HANCOCK COUNTY — In his first five months on the job, the county’s new undercover narcotics detective has helped prosecutors bring 63 criminal charges against people accused of dealing and possessing drugs.
Declaring the county’s drug problem at a state of emergency last fall, the Hancock County Council used $100,000 in reserve funds to hire the officer, who law enforcement leaders said would be dedicated to taking dealers off the streets.
Prosecutors have pursued criminal cases against 16 people the detective has investigated since Oct. 1, and half of those defendants are accused of dealing drugs including heroin, methamphetamine and marijuana, records show.
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Of the 63 criminal charges stemming from the officer’s work so far, 36 were felony offenses. That’s an impressive number for five months’ work, Sheriff Mike Shepherd said. In 2011, prosecutors filed 10 fewer drug-related felonies countywide in the course of an entire year.
The detective has opened about 30 cases in his short time with the department, and that number is growing each day, Shepherd said.
The city-county drug task force dissolved in 2010 after a narcotics officer resigned after admitting to stealing from the drug-buy fund; department leaders disbanded the group during the investigation, and formal plans to reinstate its efforts were never made.
Without a concentrated drug-enforcement effort, prosecution of drug-dealers plummeted. In 2009, at the height of the task force’s efforts, prosecutors brought charges against 44 people accused of dealing drugs; by 2012, that number had dropped to 12, records show.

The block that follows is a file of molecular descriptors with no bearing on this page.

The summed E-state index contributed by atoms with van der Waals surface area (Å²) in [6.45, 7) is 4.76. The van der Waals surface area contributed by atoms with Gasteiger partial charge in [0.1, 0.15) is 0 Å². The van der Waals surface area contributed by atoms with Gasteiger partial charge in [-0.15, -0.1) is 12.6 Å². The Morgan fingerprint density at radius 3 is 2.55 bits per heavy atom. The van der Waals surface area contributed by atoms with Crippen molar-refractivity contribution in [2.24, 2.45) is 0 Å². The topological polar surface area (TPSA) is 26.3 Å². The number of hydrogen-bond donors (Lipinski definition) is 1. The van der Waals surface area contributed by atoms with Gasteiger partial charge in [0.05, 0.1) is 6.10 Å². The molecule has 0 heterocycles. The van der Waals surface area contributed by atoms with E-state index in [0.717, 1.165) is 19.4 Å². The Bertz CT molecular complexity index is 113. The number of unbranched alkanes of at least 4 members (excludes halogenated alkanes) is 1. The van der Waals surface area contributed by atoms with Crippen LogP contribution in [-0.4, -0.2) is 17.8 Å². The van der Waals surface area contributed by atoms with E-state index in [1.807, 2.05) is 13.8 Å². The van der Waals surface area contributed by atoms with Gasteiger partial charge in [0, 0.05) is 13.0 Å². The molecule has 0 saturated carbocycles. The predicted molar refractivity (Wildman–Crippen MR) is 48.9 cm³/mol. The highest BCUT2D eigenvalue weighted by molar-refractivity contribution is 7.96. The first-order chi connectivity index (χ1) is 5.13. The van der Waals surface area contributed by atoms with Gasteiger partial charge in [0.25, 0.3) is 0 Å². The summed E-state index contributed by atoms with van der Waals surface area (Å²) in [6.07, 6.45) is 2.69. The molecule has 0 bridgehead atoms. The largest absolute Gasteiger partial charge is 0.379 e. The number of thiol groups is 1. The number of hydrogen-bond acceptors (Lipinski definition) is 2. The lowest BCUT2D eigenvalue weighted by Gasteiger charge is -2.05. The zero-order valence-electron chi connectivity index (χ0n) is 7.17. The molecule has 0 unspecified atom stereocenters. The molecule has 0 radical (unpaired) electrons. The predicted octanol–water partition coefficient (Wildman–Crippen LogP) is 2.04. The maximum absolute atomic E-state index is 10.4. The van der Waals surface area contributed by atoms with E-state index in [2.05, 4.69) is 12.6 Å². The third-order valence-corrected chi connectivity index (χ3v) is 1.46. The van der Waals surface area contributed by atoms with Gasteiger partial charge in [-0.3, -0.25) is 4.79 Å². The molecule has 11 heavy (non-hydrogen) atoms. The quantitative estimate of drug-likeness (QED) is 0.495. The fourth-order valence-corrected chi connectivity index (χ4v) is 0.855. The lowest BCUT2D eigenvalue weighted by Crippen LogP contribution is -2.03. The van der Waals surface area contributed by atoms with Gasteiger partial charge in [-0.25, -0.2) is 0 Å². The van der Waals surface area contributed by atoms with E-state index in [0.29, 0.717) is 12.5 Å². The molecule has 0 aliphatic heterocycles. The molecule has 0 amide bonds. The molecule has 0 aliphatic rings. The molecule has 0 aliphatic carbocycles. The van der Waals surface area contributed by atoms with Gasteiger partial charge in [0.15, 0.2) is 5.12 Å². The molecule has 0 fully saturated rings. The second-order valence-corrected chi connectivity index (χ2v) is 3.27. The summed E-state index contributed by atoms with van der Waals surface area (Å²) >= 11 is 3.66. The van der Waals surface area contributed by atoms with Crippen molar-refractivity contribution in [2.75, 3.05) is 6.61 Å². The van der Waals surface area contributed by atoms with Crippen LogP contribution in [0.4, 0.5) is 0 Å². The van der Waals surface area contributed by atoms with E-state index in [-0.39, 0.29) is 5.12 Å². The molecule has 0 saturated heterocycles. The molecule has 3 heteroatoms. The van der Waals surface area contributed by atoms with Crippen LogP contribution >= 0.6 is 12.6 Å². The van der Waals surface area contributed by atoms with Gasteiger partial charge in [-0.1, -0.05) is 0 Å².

Last year, the sheriff’s department and Greenfield Police Department each added a narcotics officer to their ranks. The two officers don’t form an official task force, as each is supervised by his own department, but they will work together and share information regularly, officials said.
Greenfield’s officer took on drug investigations full time in January. Local leaders are eager to see what the partnership brings, said Maj. Brad Burkhart, the sheriff’s chief deputy.
What they’ve learned already is that having officers strictly working narcotics investigations does much more than put people behind bars, Burkhart said.
The undercover narcotics detective has already given the sheriff’s department great insight on drug trends in the county, and the detective’s undercover work gives the department an up-close peek into the lives of local drug users, Burkhart said.
Having an additional officer in the department’s investigations unit allows other detectives to keep their focus on other crimes, said Capt. Jeff Rasche, the division’s commander.
Before the undercover detective was hired, the sheriff’s detectives split their time between narcotics and other investigations, which sometimes led to a backlog of cases.
Having an additional set of hands allows for investigators to stay focused while also concentrating their efforts in an area they say was neglected for years, Rasche said.
Hancock County Prosecutor Brent Eaton said his office at least once a week receives a report about a drug case the new detective is handling. He’s been impressed by the quality of those investigations, as they’ve allowed prosecutors to file higher-level felony charges that get to root of the county’s drug issues, Eaton said.
“You can’t just arrest a kid for smoking pot or catch people with drugs during traffic stops and think you’ll solve the problem,” he said.